After an hour or so I turned my attention away from the kittiwakes offshore (see previous post) and re-assessed my surroundings. There was only one landscape feature to be seen – the brilliant white reactor dome of Sizewell B and the extensive blue-painted steel clad building upon which it rested. Red railings ran along the edge of the latter. Whatever your opinion on nuclear power, the clean lines and simple colour scheme of the power plant gave it a modernist and surreal splendour. Far more attractive than the crumbling and filthy concrete of Sizewell A alongside it.
And wait, there was a black-backed gull resting on the railings in front of the dome! This was an opportunity not to be missed! I grabbed my tripod and stumbled across the shingle: the bird could leave at any time. I left the focal length at 600 mm to isolate the scene from its few surroundings and took a small selection of exposures over the next minute or so until the bird flew. Such an extreme focal length would flatten the scene substantially and result in a very limited depth of field, so I set apertures of f13 or f16 and added a stop or two of exposure to correct for the largely white subject.
Until this moment I wasn’t sure I would return from this trip with any worthwhile results. It had been quite a while since I had been “in the zone” but I felt I was there now. I remembered a comment from the late lamented landscape photographer Fay Godwin after she had spent ten days in northern Scotland. She thought she might have returned with “one very good photograph”. I could identify with that. As I left I felt sure I would be approached by power station security; after all – who but a terrorist would want to photograph a nuclear power plant? But as it happened my imagination was running amok.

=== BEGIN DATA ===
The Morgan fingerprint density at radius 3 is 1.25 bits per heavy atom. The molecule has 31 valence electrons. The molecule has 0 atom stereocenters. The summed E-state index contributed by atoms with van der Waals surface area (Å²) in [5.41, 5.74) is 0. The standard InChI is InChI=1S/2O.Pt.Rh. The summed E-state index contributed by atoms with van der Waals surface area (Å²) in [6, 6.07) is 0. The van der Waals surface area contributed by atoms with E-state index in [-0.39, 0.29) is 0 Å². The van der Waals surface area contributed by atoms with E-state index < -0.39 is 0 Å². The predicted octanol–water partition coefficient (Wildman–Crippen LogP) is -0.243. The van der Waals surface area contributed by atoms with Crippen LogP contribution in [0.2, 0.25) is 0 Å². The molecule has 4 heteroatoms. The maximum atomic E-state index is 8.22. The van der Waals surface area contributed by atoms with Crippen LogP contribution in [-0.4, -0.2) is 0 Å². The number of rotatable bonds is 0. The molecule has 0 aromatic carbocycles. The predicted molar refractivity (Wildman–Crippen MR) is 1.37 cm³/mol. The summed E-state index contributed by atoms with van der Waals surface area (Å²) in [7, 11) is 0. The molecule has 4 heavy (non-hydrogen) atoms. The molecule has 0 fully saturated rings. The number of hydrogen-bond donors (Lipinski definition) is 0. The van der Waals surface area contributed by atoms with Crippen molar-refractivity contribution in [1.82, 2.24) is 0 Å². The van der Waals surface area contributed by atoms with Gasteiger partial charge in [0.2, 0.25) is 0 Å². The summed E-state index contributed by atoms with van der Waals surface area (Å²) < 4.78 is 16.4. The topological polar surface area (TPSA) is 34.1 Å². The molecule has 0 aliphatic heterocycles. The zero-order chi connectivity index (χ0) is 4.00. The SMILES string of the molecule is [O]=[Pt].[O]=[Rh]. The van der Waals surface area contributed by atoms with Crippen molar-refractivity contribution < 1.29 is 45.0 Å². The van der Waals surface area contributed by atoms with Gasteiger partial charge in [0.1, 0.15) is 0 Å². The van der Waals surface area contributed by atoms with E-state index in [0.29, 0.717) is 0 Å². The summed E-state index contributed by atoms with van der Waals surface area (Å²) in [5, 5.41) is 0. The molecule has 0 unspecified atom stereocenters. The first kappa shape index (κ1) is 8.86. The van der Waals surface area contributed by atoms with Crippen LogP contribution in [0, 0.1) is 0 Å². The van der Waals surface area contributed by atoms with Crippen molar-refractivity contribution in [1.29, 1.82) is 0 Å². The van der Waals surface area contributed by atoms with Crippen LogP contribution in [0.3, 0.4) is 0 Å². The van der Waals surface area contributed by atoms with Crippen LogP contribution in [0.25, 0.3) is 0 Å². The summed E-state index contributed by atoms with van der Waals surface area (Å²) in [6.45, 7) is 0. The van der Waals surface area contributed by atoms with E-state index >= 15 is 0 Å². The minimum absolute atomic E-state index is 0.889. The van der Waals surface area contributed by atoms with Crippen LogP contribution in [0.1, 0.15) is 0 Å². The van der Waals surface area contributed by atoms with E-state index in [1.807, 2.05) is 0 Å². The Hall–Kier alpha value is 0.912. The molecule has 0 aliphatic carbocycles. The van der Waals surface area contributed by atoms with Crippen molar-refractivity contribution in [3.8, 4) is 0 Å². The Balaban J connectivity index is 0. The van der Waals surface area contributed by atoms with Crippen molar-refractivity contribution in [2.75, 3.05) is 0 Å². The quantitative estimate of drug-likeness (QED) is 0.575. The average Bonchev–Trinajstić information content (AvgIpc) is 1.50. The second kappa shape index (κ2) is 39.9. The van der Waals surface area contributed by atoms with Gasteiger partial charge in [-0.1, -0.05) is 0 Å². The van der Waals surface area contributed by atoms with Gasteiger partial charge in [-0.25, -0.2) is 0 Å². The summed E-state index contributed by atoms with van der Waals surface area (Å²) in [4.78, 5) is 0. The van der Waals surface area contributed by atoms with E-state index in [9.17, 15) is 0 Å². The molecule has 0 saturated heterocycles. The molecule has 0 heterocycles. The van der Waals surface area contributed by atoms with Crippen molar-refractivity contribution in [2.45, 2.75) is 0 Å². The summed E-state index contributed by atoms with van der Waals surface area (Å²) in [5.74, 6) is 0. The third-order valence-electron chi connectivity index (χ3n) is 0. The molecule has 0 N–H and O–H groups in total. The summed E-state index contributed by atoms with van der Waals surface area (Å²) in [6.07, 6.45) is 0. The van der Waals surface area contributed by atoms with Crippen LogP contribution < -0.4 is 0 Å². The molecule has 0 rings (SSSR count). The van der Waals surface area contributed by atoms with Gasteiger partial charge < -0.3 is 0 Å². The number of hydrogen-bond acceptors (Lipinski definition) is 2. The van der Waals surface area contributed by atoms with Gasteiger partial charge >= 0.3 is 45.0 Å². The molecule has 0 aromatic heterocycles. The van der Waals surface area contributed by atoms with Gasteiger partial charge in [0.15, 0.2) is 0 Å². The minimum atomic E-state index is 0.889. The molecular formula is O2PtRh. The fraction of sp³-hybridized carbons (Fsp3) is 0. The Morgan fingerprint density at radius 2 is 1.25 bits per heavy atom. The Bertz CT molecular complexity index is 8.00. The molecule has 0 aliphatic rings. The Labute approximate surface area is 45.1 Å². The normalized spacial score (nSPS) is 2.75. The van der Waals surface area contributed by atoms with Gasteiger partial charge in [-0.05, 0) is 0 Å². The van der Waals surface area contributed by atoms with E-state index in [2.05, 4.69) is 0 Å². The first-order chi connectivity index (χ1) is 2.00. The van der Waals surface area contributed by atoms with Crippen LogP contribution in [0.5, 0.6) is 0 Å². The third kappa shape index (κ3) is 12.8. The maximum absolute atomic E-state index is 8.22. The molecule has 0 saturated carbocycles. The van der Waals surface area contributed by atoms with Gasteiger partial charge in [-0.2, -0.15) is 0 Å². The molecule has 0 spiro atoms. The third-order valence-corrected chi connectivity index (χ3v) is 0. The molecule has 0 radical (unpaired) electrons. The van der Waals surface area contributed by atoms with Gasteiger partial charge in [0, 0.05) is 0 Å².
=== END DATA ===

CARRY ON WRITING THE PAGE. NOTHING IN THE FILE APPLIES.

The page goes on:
I returned to Sizewell the next morning in the hope that I could repeat the image. Almost all the kittiwakes had left the tower and it was over two hours before a gull landed on the railings again. But while I waited I began to see the structure without the bird as pure landscape. A security camera on a post took the place of the gull and gave the image a focal point. Not everyone will like it but I think it works.
So rather than the one good image that I thought I might come back with there are actually several. It’s funny how the most inspiring photography sessions can be the most unexpected.
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On Tuesday I took the boat over to Skomer Island to photograph puffins. It wasn’t my first visit but this time the intention was to photograph them within the landscape. It is easy – all too easy, really – to get frame-filling close-ups of these approachable and entirely charming little creatures. The discipline for me would be to stand back and let the landscape speak as well.
It wasn’t a great start, to be honest. I woke early with the unmistakeable signs of a developing feverish cold. Arriving at Lockley Lodge about 7.30 am. I discovered that a significant queue had already formed. By the time I had checked in at West Hook Farm campsite and returned to Lockley Lodge there were already more than 60 people waiting. So, in the unlikely event that each person was queuing for themselves only, I still wouldn’t get the first boat. In fact I had to wait for the third, leaving at 11 a.m. I consoled myself with the knowledge that Martins Haven wasn’t exactly the worst place in the world to be waiting for public transport!